7. A wideband magnetic recording system of the type arranged to derive a number of narrow signals from a single input signal comprising, in combination, a plurality of sampler channels, each of channels comprising a first switching circuit including a first capacitor and a first diode responsive to a positive keying pulse to complete a first electrical path therethrough, said first capacitor being arranged to cause said first diode to remain non-conducting so as to maintain said first path incomplete in the absence of said positive pulse, a second switching circuit including a second capacitor and a second diode responsive to a negative pulse to complete a second electrical path therethrough, said second capacitor being arranged to cause said second diode to remain non-conducting so as to maintain said second path incomplete in the absence of said negative pulse, means for simultaneously applying a signal to the inputs of said first and second switching circuits, an output capacitor connected to the outputs of said first and second switching circuits, control means to simultaneously apply said positive pulse to said first switching circuit and said negative pulse to said second switching circuit to cause upon said first and second paths being completed said output capacitor to be charged to a level determined according to the voltage level of said signal at the time of said keying pulses, a high resistance discharge path connected to said output capacitor to maintain the charge thereon until the level of the charge is altered by a succeeding operation of said first and second diodes in response to a further positive and negative keying pulse supplied by said control means, and means connected to said output capacitor and including an impedance voltage divider to neutralize any portion of said signal fed through said first and second switching circuits due to the shunt capacities of said diodes during periods in which said first and second diodes are inoperative and said first and second paths are incomplete.

References Cited in the file of this patent UNITED STATES PATENTS 2,517,808 Sziklai Aug. 8, 1950 2,563,406 Goldberg Aug. 7, 1951 2,700,763 Foin Ian. 25, 1955 2,741,756 Stocker Apr. 10, 1956

Patent Citations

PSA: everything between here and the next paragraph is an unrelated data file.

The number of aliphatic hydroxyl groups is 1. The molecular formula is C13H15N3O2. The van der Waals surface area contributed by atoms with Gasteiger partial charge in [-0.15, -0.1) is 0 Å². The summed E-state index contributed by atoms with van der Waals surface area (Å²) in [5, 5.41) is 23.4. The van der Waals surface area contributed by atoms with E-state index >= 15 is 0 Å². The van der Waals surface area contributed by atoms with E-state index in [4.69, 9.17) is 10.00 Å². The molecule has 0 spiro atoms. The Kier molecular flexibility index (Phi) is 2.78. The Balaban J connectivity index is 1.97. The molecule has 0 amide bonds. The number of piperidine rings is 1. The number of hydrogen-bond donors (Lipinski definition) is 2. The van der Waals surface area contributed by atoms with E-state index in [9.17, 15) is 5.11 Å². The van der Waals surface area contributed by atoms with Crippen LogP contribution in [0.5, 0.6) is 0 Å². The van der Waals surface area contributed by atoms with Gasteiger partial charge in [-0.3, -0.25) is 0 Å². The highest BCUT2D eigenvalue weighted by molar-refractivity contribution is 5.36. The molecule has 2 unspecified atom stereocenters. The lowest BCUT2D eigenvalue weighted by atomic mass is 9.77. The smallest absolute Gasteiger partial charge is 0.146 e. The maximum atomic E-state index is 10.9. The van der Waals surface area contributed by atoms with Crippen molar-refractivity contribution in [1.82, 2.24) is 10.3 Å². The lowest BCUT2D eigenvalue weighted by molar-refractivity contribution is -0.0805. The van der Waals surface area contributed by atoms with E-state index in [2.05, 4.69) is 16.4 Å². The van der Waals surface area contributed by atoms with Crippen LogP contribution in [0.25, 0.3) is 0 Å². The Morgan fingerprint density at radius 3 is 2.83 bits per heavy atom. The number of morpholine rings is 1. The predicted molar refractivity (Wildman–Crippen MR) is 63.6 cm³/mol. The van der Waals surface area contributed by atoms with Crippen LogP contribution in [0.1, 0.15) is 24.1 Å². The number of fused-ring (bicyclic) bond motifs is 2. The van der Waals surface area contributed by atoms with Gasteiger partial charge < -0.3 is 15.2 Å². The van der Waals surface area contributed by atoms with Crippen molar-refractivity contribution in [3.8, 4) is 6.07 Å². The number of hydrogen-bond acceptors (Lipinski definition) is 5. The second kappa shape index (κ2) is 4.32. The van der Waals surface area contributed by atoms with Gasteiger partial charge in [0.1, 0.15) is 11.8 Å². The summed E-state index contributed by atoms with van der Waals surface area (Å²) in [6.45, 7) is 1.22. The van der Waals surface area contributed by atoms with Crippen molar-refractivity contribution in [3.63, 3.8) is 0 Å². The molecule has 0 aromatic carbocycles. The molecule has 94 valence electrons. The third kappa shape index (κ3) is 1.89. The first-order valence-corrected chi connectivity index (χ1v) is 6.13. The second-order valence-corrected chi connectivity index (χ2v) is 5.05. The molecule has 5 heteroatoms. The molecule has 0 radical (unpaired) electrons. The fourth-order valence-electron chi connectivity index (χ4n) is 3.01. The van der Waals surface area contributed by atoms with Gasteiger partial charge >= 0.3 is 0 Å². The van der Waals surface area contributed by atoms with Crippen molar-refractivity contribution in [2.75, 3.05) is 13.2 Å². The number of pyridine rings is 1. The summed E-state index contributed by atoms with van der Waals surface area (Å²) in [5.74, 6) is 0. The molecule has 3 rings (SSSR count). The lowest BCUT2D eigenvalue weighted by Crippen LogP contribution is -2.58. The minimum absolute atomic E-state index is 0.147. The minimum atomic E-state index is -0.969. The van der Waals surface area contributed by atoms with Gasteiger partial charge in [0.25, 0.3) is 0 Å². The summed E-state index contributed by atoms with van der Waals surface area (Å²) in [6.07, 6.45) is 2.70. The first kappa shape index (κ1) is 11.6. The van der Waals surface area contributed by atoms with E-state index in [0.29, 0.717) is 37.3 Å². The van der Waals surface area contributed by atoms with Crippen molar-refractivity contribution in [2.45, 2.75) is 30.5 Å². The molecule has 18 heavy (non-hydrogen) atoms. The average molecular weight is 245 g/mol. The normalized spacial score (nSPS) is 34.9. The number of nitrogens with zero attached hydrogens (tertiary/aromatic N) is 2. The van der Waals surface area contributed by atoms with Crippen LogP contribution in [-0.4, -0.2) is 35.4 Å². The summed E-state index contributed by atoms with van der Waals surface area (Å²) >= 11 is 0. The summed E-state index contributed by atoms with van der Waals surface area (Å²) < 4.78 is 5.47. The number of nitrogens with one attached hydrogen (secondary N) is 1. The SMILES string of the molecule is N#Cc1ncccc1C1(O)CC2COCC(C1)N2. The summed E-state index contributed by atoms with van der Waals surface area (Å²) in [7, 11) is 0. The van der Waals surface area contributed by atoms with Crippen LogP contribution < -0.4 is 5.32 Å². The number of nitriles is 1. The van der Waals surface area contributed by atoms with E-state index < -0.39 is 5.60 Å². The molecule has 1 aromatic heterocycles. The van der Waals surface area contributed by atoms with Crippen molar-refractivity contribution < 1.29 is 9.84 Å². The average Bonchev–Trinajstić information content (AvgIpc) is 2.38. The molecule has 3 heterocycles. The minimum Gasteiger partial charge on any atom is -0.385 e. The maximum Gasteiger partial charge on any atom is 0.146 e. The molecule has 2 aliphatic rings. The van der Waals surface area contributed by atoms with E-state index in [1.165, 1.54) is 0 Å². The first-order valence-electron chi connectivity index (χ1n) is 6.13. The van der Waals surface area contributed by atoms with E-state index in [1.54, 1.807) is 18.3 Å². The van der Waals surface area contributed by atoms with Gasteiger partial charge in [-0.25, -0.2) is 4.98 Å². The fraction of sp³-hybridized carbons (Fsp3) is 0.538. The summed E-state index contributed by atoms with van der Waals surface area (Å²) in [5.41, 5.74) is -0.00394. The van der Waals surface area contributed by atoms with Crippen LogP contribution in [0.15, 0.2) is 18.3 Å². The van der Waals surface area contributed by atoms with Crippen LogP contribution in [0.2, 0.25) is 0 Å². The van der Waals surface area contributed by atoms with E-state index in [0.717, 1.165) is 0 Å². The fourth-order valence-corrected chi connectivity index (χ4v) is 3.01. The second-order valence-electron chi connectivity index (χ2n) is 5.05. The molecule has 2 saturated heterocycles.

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Referenced by
Citing PatentFiling datePublication dateApplicantTitle
US2963575 *May 26, 1959Dec 6, 1960Servo Corp Of AmericaHot box detector alarm circuit
US2991416 *May 6, 1958Jul 4, 1961Schmidl HansFrequency shift measuring device
US3082293 *Dec 21, 1959Mar 19, 1963Minnesota Mining & MfgTransducing system
US3263090 *Apr 20, 1962Jul 26, 1966Westinghouse Air Brake CoData stretching circuit
US3264480 *Jan 15, 1962Aug 2, 1966Linen Supply Ass Of AmericaPhotoelectric inspection apparatus for material having variations in reflectivity
US3403231 *Apr 17, 1964Sep 24, 1968Maynard Slaton AlvinSequential head switching magnetic recording and reproducing system for high frequency signals
US3432818 *Mar 12, 1964Mar 11, 1969Sperry Rand CorpRadiation hardened recording system
US3432819 *Mar 17, 1964Mar 11, 1969Sperry Rand CorpRadiation hardened recording system
US3432826 *Aug 3, 1964Mar 11, 1969Sperry Rand CorpRadiation hardened recording system
US3594589 *Mar 23, 1970Jul 20, 1971Massachusetts Inst TechnologySample and hold circuit
US4232329 *Nov 3, 1978Nov 4, 1980Eastman Kodak CompanyMultichannel recording format for a sampled-analog color video signal
US4388656 *Oct 3, 1980Jun 14, 1983Eastman Kodak CompanyMultitrack recording with minimal intermodulation
Classifications
U.S. Classification370/532, 360/32, 360/23, 386/E05.8, 327/174
International ClassificationH04N5/919, H04N5/917
Cooperative ClassificationH04N5/919
European ClassificationH04N5/919